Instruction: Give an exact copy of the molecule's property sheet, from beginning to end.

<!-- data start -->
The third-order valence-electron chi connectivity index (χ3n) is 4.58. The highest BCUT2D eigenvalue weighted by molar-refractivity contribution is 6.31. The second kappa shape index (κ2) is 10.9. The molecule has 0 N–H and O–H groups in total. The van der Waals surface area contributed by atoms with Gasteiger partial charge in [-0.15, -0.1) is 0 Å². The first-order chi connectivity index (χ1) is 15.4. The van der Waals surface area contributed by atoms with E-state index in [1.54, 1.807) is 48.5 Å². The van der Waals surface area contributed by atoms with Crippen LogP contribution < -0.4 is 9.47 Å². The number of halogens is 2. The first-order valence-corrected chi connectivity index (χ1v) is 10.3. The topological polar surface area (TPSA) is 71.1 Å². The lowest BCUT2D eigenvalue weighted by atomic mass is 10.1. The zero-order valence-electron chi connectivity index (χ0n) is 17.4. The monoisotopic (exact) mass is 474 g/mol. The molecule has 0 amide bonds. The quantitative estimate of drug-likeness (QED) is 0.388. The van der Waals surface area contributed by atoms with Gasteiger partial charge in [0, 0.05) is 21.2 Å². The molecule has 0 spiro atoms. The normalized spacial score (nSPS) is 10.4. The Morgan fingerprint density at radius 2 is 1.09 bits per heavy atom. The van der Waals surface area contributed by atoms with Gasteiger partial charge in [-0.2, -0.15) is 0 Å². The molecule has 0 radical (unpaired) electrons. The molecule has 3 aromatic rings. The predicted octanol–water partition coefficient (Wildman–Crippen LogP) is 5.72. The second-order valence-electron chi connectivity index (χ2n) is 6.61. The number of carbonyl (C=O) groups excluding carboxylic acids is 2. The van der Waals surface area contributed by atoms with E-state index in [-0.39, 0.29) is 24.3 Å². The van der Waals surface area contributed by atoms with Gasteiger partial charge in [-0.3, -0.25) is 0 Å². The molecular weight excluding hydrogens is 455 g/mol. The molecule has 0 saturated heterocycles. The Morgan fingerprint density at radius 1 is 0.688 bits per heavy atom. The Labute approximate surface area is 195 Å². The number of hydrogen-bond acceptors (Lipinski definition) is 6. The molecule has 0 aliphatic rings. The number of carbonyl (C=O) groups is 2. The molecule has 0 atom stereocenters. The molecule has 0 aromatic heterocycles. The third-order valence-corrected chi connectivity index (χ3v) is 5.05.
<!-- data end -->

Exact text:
The third-order valence-electron chi connectivity index (χ3n) is 4.58. The highest BCUT2D eigenvalue weighted by molar-refractivity contribution is 6.31. The second kappa shape index (κ2) is 10.9. The molecule has 0 N–H and O–H groups in total. The van der Waals surface area contributed by atoms with Gasteiger partial charge in [-0.15, -0.1) is 0 Å². The first-order chi connectivity index (χ1) is 15.4. The van der Waals surface area contributed by atoms with E-state index in [1.54, 1.807) is 48.5 Å². The van der Waals surface area contributed by atoms with Crippen LogP contribution < -0.4 is 9.47 Å². The number of halogens is 2. The first-order valence-corrected chi connectivity index (χ1v) is 10.3. The topological polar surface area (TPSA) is 71.1 Å². The lowest BCUT2D eigenvalue weighted by atomic mass is 10.1. The zero-order valence-electron chi connectivity index (χ0n) is 17.4. The monoisotopic (exact) mass is 474 g/mol. The molecule has 0 amide bonds. The quantitative estimate of drug-likeness (QED) is 0.388. The van der Waals surface area contributed by atoms with Gasteiger partial charge in [0, 0.05) is 21.2 Å². The molecule has 0 spiro atoms. The normalized spacial score (nSPS) is 10.4. The Morgan fingerprint density at radius 2 is 1.09 bits per heavy atom. The van der Waals surface area contributed by atoms with Gasteiger partial charge in [-0.2, -0.15) is 0 Å². The molecule has 0 radical (unpaired) electrons. The molecule has 3 aromatic rings. The predicted octanol–water partition coefficient (Wildman–Crippen LogP) is 5.72. The second-order valence-electron chi connectivity index (χ2n) is 6.61. The number of carbonyl (C=O) groups excluding carboxylic acids is 2. The van der Waals surface area contributed by atoms with E-state index in [-0.39, 0.29) is 24.3 Å². The van der Waals surface area contributed by atoms with Gasteiger partial charge in [-0.3, -0.25) is 0 Å². The molecular weight excluding hydrogens is 455 g/mol. The molecule has 0 saturated heterocycles. The Morgan fingerprint density at radius 1 is 0.688 bits per heavy atom. The Labute approximate surface area is 195 Å². The number of hydrogen-bond acceptors (Lipinski definition) is 6. The molecule has 0 aliphatic rings. The number of carbonyl (C=O) groups is 2. The molecule has 0 atom stereocenters. The molecule has 0 aromatic heterocycles. The third-order valence-corrected chi connectivity index (χ3v) is 5.05.